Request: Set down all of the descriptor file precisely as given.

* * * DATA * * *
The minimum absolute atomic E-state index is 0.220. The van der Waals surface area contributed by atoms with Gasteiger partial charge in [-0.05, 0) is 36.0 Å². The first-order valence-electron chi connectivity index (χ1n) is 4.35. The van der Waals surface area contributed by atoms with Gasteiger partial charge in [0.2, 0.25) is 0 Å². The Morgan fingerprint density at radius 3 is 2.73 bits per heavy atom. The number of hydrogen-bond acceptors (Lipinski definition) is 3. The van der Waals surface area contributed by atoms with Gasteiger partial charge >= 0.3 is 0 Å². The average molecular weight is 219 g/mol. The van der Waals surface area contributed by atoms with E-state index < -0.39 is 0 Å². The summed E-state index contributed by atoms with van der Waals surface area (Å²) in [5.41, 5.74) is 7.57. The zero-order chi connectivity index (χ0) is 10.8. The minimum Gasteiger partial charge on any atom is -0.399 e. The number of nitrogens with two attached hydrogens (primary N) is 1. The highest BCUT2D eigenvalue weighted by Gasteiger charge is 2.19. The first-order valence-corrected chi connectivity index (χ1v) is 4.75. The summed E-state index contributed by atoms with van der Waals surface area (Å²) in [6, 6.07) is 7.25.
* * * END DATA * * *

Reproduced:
The minimum absolute atomic E-state index is 0.220. The van der Waals surface area contributed by atoms with Gasteiger partial charge in [-0.05, 0) is 36.0 Å². The first-order valence-electron chi connectivity index (χ1n) is 4.35. The van der Waals surface area contributed by atoms with Gasteiger partial charge in [0.2, 0.25) is 0 Å². The Morgan fingerprint density at radius 3 is 2.73 bits per heavy atom. The number of hydrogen-bond acceptors (Lipinski definition) is 3. The van der Waals surface area contributed by atoms with Gasteiger partial charge >= 0.3 is 0 Å². The average molecular weight is 219 g/mol. The van der Waals surface area contributed by atoms with E-state index < -0.39 is 0 Å². The summed E-state index contributed by atoms with van der Waals surface area (Å²) in [5.41, 5.74) is 7.57. The zero-order chi connectivity index (χ0) is 10.8. The minimum Gasteiger partial charge on any atom is -0.399 e. The number of nitrogens with two attached hydrogens (primary N) is 1. The highest BCUT2D eigenvalue weighted by Gasteiger charge is 2.19. The first-order valence-corrected chi connectivity index (χ1v) is 4.75. The summed E-state index contributed by atoms with van der Waals surface area (Å²) in [6, 6.07) is 7.25.